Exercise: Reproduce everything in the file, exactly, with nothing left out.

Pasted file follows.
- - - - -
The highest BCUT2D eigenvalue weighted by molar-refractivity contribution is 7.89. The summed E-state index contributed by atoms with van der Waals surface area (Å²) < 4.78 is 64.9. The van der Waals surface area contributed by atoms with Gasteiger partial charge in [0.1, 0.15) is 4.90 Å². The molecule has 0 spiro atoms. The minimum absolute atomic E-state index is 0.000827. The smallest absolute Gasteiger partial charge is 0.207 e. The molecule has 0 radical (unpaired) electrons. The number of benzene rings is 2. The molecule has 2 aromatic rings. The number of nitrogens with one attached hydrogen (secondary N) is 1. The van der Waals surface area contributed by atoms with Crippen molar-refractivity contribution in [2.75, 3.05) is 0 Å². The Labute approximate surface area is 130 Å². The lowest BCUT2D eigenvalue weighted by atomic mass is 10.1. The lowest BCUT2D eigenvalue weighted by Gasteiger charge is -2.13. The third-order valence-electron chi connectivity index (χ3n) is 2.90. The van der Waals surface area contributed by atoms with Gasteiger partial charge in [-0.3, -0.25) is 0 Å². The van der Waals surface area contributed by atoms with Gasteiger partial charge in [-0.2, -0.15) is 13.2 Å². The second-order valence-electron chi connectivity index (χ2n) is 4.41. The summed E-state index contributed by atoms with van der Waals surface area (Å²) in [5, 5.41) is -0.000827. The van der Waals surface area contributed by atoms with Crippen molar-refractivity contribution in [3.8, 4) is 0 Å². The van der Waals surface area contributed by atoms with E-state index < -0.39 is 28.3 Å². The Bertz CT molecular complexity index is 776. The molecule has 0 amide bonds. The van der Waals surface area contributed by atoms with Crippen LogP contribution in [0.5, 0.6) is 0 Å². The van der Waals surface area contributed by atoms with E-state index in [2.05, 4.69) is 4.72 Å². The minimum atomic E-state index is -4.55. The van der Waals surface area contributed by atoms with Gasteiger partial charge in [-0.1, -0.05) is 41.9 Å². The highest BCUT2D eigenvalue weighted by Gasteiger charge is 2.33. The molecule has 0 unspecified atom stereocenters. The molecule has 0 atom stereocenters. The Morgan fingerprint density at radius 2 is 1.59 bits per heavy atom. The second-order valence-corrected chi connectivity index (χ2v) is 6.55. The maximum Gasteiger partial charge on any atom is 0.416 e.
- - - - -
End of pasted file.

The highest BCUT2D eigenvalue weighted by molar-refractivity contribution is 7.89. The summed E-state index contributed by atoms with van der Waals surface area (Å²) < 4.78 is 64.9. The van der Waals surface area contributed by atoms with Gasteiger partial charge in [0.1, 0.15) is 4.90 Å². The molecule has 0 spiro atoms. The minimum absolute atomic E-state index is 0.000827. The smallest absolute Gasteiger partial charge is 0.207 e. The molecule has 0 radical (unpaired) electrons. The number of benzene rings is 2. The molecule has 2 aromatic rings. The number of nitrogens with one attached hydrogen (secondary N) is 1. The van der Waals surface area contributed by atoms with Crippen molar-refractivity contribution in [2.75, 3.05) is 0 Å². The Labute approximate surface area is 130 Å². The lowest BCUT2D eigenvalue weighted by atomic mass is 10.1. The lowest BCUT2D eigenvalue weighted by Gasteiger charge is -2.13. The third-order valence-electron chi connectivity index (χ3n) is 2.90. The van der Waals surface area contributed by atoms with Gasteiger partial charge in [-0.3, -0.25) is 0 Å². The van der Waals surface area contributed by atoms with Gasteiger partial charge in [-0.2, -0.15) is 13.2 Å². The second-order valence-electron chi connectivity index (χ2n) is 4.41. The summed E-state index contributed by atoms with van der Waals surface area (Å²) in [5, 5.41) is -0.000827. The van der Waals surface area contributed by atoms with Crippen molar-refractivity contribution in [3.8, 4) is 0 Å². The van der Waals surface area contributed by atoms with E-state index < -0.39 is 28.3 Å². The Bertz CT molecular complexity index is 776. The molecule has 0 amide bonds. The van der Waals surface area contributed by atoms with Crippen LogP contribution in [0.5, 0.6) is 0 Å². The van der Waals surface area contributed by atoms with E-state index in [2.05, 4.69) is 4.72 Å². The minimum atomic E-state index is -4.55. The van der Waals surface area contributed by atoms with Gasteiger partial charge in [-0.1, -0.05) is 41.9 Å². The highest BCUT2D eigenvalue weighted by Gasteiger charge is 2.33. The molecule has 0 unspecified atom stereocenters. The molecule has 0 atom stereocenters. The Morgan fingerprint density at radius 2 is 1.59 bits per heavy atom. The second-order valence-corrected chi connectivity index (χ2v) is 6.55. The maximum Gasteiger partial charge on any atom is 0.416 e.